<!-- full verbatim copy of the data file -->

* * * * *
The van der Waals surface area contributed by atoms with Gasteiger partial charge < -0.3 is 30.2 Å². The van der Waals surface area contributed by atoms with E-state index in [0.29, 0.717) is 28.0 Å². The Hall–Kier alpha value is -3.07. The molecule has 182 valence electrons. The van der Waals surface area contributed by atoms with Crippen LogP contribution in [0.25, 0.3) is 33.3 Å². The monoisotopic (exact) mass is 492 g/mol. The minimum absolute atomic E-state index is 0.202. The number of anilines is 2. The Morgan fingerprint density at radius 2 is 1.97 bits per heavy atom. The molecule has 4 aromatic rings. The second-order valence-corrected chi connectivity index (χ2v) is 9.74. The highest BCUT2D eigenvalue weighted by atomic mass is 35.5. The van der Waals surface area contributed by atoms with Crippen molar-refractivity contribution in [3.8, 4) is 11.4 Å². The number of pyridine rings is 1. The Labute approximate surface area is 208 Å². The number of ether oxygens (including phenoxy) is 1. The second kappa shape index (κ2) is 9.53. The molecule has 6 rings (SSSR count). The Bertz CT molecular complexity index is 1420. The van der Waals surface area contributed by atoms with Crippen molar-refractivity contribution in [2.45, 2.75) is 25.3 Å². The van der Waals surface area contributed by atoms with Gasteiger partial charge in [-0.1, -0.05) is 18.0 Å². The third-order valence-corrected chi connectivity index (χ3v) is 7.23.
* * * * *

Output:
The van der Waals surface area contributed by atoms with Gasteiger partial charge < -0.3 is 30.2 Å². The van der Waals surface area contributed by atoms with E-state index in [0.29, 0.717) is 28.0 Å². The Hall–Kier alpha value is -3.07. The molecule has 182 valence electrons. The van der Waals surface area contributed by atoms with Crippen LogP contribution in [0.25, 0.3) is 33.3 Å². The monoisotopic (exact) mass is 492 g/mol. The minimum absolute atomic E-state index is 0.202. The number of anilines is 2. The Morgan fingerprint density at radius 2 is 1.97 bits per heavy atom. The molecule has 4 aromatic rings. The second-order valence-corrected chi connectivity index (χ2v) is 9.74. The highest BCUT2D eigenvalue weighted by atomic mass is 35.5. The van der Waals surface area contributed by atoms with Crippen molar-refractivity contribution in [3.8, 4) is 11.4 Å². The number of pyridine rings is 1. The Labute approximate surface area is 208 Å². The number of ether oxygens (including phenoxy) is 1. The second kappa shape index (κ2) is 9.53. The molecule has 6 rings (SSSR count). The Bertz CT molecular complexity index is 1420. The van der Waals surface area contributed by atoms with Crippen molar-refractivity contribution in [2.45, 2.75) is 25.3 Å². The van der Waals surface area contributed by atoms with Gasteiger partial charge in [-0.1, -0.05) is 18.0 Å². The third-order valence-corrected chi connectivity index (χ3v) is 7.23.